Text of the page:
Cradled along Upolu's northern shore lies the peaceful township of Apia. Picturesque thatched-roof "fales" blend into the emerald-hued countryside. Jagged mountains rise above deserted beaches where trade winds sigh on coconut palms. Banana groves and bread-fruit trees gently ripen in the moist, tropical climate. Western Samoa's friendly, carefree islanders will welcome you and proudly show you the former home of their adopted son, Robert Louis Stevenson. This is a contented island where traditional ways hold despite the passage of time.View Full Itinerary
Washington D.C. is the nations capital and is full of things to see and do. See where the President lives or even where the laws are made; take a tour of the Capitol building and White House. Washington D.C. is situated perfectly between Virginia and Maryland which allows its visitors the convenience of great attractions and activities. There are tons of museums, historical landmarks, art galleries, monuments, and all the government buildings right in Washington D.C. for you to visit. For a little more excitement visit Busch Gardens, Water Country USA, and Six Flags America close by.View Full Itinerary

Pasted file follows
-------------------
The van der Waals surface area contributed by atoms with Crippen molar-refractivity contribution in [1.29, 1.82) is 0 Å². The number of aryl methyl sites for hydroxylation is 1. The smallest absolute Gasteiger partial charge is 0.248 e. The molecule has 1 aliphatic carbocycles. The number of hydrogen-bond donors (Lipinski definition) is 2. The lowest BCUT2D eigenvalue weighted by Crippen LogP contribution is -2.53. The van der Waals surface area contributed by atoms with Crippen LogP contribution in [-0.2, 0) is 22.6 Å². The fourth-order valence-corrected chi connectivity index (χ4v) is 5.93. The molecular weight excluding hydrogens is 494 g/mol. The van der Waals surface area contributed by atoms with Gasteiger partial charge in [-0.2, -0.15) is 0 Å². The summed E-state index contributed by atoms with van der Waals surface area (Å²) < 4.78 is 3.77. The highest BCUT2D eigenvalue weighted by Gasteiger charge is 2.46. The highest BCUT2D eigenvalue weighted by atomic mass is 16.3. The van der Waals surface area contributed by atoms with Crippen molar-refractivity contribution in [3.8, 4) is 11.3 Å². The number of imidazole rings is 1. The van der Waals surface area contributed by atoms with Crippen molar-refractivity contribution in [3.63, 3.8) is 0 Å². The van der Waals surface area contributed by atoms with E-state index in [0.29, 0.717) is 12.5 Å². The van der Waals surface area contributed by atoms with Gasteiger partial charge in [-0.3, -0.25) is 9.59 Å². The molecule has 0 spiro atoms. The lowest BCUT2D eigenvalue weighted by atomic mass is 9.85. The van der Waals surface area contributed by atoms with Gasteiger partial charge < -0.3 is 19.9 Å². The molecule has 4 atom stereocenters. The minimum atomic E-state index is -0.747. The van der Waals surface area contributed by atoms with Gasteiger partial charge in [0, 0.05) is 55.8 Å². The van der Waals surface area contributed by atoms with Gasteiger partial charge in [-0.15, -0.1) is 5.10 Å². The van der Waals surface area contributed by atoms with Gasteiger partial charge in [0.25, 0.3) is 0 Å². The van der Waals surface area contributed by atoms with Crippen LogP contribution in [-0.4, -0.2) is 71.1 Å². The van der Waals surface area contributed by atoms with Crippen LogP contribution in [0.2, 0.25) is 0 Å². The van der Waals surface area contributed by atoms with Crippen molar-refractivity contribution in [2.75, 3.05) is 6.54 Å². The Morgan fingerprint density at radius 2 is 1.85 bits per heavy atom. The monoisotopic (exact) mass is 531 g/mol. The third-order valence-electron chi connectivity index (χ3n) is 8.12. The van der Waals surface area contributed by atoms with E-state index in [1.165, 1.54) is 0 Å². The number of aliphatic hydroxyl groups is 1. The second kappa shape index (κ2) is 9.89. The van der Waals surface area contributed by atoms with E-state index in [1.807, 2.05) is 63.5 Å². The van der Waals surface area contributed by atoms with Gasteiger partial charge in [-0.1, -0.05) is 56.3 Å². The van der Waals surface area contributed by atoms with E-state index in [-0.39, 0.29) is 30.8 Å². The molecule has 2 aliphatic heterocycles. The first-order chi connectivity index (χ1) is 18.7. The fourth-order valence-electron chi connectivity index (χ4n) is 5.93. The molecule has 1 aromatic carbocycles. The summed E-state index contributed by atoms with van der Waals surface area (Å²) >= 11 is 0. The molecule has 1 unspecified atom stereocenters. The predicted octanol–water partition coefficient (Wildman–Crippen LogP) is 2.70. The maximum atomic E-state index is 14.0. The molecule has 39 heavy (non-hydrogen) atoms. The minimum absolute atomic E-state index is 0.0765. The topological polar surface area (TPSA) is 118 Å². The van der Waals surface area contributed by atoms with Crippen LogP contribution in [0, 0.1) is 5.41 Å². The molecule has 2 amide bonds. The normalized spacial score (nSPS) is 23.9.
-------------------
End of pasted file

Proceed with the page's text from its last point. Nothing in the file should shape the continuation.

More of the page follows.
Marrakech, known as the "Pearl of the South," is an oasis in southwestern Morocco at the foot of the Atlas Mountains, with rose-colored ramparts and a thousand year old palm grove. Sumptuous and exuberant, it radiates splendor and mysticism and casts a magic spell on all who visit. Marrakesh has the largest berber market (souk) in Morocco and also hosts the busiest square in Africa. Founded in 1062 as the capital of the Almoravid dynasty, it continued in the 12th century as capital of the Almohads. Marrakech remained a political, economic and cultural center for a long period. Its influence was felt throughout the western Muslim world, from North Africa to Andalusia. Marrakech also became known as a magnet for some of the greatest saints of Islam, many of whom are buried within the city. Marrakech, like Fez, is a genuinely Islamic city in both its genesis and traditions. Marrakech has impressive monuments dating from that period: the Koutoubiya Mosque, the Kasbah, the battlements, monumental doors and gardens. Other architectural jewels include the Bandia Palace, the Ben Youssef Madrasa, the Saadian Tombs and Place Jamaa El Fna, an open-air theater. The modern city was constructed in 1913 during the French occupation of the country and reflects the European influence. But the essence of the city remains the same.View Full Itinerary